Bacteria, a type of germ that gets into your urinary tract, cause a UTI. This can happen in many ways:
- Wiping from back to front after a bowel movement (BM). Germs can get into your urethra, which has its opening in front of the vagina.
- Having sexual intercourse. Germs in the vagina can be pushed into the urethra.
- Waiting too long to pass urine. When urine stays in the bladder for a long time, more germs are made, and the worse a UTI can become.
- Using a diaphragm for birth control, or spermicides (creams that kill sperm) with a diaphragm or on a condom.
- Anything that makes it hard to completely empty your bladder, like a kidney stone.
- Having diabetes, which makes it harder for your body to fight other health problems.
- Loss of estrogen (a hormone) and changes in the vagina after menopause. Menopause is when you stop getting your period.
- Having had a catheter in place. A catheter is a thin tube put through the urethra into the bladder. It’s used to drain urine during a medical test and for people who cannot pass urine on their own.
What are the signs of a UTI?
If you have an infection, you may have some or all of these signs:
- Pain or stinging when you pass urine.
- An urge to pass urine a lot, but not much comes out when you go.
- Pressure in your lower belly.
- Urine that smells bad or looks milky, cloudy, or reddish in color. If you see blood in your urine, tell a doctor right away.
- Feeling tired or shaky or having a fever.
How does a doctor find out if I have a UTI?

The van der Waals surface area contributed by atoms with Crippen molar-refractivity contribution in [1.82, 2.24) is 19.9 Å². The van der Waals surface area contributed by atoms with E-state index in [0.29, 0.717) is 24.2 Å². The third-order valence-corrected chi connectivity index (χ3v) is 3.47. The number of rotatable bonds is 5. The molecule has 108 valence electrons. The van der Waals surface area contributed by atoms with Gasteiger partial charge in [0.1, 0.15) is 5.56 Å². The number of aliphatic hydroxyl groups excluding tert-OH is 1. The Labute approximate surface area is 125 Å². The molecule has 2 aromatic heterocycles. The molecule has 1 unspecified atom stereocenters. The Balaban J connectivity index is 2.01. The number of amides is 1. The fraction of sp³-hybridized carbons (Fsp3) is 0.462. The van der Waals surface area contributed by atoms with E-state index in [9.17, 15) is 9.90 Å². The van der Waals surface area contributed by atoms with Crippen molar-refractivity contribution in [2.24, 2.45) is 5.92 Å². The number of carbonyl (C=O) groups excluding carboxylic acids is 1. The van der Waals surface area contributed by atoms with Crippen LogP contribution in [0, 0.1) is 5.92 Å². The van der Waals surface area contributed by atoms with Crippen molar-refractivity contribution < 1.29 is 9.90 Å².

To find out if you have a UTI, your doctor will need to test a clean sample of your urine. The doctor or nurse will give you a clean plastic cup and a special wipe. Wash your hands before opening the cup. When you open the cup, don’t touch the inside of the lid or inside of the cup. Put the cup in easy reach. Separate the labia, the outer lips of the vagina, with one hand. With your other hand, clean the genital area with the wipe. Wipe from front to back. Do not touch or wipe the anus. While still holding the labia open, pass a little bit of urine into the toilet. Then, catch the rest in the cup. This is called a “clean-catch” sample. Let the rest of the urine fall into the toilet.
If you are prone to UTIs, your doctor may want to take pictures of your urinary tract with an x-ray or ultrasound. These pictures can show swelling, stones, or blockage. Your doctor also may want to look inside your bladder using a cystoscope. It is a small tube that’s put into the urethra to see inside of the urethra and bladder.
How is a UTI treated?
UTIs are treated with antibiotics, medicines that kill the bacteria that cause the infection. Your doctor will tell you how long you need to take the medicine. Make sure you take all of your medicine, even if you feel better! Many women feel better in one or two days.
If you don’t take medicine for a UTI, the UTI can hurt other parts of your body. Also, if you’re pregnant and have signs of a UTI, see your doctor right away. A UTI could cause problems in your pregnancy, such as having your baby too early or getting high blood pressure. Also, UTIs in pregnant women are more likely to travel to the kidneys.